sum += stat[i];
        }

        cout << "main(): sum: " << sum << ". waiting for all threads to finish..." << endl;
        usleep(2 * 1000000);
    }

    return 0;
}

Python code: race-check.py:
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fp = open("file.all.log")
fpOut = open("race.found.log", 'w')

if not fp:
    print "Failed to open."

line = fp.readline().strip()

counter = 0

while line:
    print line
    operands= line.split(":")[1:4]
    print "operands: ", operands

    if int(operands[0]) + int(operands[1]) != int(operands[2]):
        fpOut.write("RACE!: " + str(operands) + "\n")
        counter += 1

    line = fp.readline().strip()

if counter == 0:
    fpOut.write("No race condition found.")
    print "No race condition found."
else:
    print "At least one race condition found: ", counter

fp.close()
fpOut.close()


Result:

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[root@dev-learn-rhel7 cpp.concurrency]# cat race.found.log
RACE!: ['75330', '2', '75877']
RACE!: ['103486', '2', '104581']
RACE!: ['34712', '3', '35232']
RACE!: ['105220', '5', '105751']

[root@dev-learn-rhel7 cpp.concurrency]# egrep -ir "75330:2" file.all.log -A 2 -B 2
threadNo. 0:75321:4:75325
threadNo. 0:75325:5:75330
threadNo. 0:75330:2:75877
threadNo. 0:75877:2:75879
threadNo. 0:75879:4:75883
Last edited on
Repeated the test with CONFIG_THREAD_COUNT =1 which essentially just one thread being launched and manipulating sum variable and yes, there is no race condition. I'd say I successfully created race condition in controlled environment?
With this, now I can really head on to real use of mutex.
Thanks.,
Whilst your CONFIG_THREAD_COUNT = 2 test gave you a positive answer, had it provided a negative result, that would not have been proof that your solution was free of race conditions.

CONFIG_THREAD_COUNT =1 still has them, but just far more difficult to detect or provoke on demand. As I said, negative results do not prove your success, only your failure to detect an error.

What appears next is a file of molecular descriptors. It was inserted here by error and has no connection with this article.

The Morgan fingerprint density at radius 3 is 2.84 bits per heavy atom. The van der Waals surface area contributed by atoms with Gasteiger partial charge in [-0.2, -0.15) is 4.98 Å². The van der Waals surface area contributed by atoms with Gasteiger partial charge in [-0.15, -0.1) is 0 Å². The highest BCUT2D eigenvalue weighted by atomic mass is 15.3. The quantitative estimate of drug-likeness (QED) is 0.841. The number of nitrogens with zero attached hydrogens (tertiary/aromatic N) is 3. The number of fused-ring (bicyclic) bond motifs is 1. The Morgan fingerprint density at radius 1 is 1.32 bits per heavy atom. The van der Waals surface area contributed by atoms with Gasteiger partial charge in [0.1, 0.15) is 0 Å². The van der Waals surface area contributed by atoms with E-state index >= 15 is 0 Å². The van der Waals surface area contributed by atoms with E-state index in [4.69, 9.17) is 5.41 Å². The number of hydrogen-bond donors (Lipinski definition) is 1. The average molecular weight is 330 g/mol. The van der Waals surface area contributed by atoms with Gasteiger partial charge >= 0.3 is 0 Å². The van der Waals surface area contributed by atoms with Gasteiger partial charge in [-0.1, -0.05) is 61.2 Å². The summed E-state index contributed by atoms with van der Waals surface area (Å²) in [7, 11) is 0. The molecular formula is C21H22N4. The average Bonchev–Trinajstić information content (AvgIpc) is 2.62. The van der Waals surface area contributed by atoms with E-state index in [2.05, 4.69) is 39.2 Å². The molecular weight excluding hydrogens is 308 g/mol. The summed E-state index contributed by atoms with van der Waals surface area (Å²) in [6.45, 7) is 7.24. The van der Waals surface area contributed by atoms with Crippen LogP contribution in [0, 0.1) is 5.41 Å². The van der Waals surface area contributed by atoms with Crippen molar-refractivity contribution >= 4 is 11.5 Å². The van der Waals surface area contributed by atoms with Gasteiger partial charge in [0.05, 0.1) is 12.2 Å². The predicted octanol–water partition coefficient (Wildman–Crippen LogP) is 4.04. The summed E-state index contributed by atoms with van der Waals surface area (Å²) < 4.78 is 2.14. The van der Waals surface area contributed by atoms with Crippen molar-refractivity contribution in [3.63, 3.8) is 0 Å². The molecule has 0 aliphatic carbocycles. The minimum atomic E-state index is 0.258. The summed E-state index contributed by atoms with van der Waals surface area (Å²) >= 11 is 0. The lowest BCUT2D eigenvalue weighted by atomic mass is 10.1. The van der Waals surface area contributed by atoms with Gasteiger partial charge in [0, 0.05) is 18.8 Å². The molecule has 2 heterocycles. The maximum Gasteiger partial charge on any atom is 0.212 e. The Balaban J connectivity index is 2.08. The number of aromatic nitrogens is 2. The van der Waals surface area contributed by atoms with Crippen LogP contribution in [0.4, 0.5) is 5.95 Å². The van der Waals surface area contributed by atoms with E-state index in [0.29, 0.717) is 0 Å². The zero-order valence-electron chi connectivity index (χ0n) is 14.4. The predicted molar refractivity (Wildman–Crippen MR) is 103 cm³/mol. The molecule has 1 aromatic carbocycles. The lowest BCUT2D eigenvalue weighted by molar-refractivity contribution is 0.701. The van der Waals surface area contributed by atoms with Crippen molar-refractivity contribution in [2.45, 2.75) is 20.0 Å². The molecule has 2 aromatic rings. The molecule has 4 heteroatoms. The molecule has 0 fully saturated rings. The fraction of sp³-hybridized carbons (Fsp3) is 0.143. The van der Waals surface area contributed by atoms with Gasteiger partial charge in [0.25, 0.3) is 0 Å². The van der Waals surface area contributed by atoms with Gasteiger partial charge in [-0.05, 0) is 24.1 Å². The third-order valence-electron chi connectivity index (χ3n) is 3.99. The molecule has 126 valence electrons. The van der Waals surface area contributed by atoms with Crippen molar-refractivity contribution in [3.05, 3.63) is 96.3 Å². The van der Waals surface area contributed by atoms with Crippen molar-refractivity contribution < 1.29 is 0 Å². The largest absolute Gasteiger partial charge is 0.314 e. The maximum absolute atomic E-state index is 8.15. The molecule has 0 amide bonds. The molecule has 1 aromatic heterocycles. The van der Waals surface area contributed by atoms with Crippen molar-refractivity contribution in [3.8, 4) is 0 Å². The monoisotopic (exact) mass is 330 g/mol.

https://en.wikipedia.org/wiki/Heisenbug
Padding your code with I/O is a sure-fire way of transforming random failure into guaranteed success (or vice-versa).
With CONFIG_THREAD_COUNT = 2, the race condition supposedly generated.
CONFIG_THREAD_COUNT = 1, why you think it still "has then", can you elaborate? Do you mean it has "race condition"? with CONFIG_THREAD_COUNT =1, I am wondering how it would be possible to have race condition with one thread launched only aside from main() which does not even bother with sum variable.

Now I am ignoring the potential pitfalls in regards to special CPU features i.e. out of order execution, branching and other capabilities to improve performance that can possibly result in a situation similar to race condition.
You're still writing to pStat in one thread, and reading it in another thread.

Your testing won't show that at the moment, because you're writing a constant every time.

But you're only one small edit away with say pStat[pId] = pNum; and you're instantly in a world of pain.

You CANNOT use brute-force repetition, lots of cout statements and log file analysis to find race conditions.
You sure you understand what i am talking? Yours sound like a confused person.
I understand what you're talking, but I've no idea what you're taking.

Your code, one thread, no brute force loops, no arbitrary sleeps to try and avoid the problem, no performance altering I/O.
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#include <list>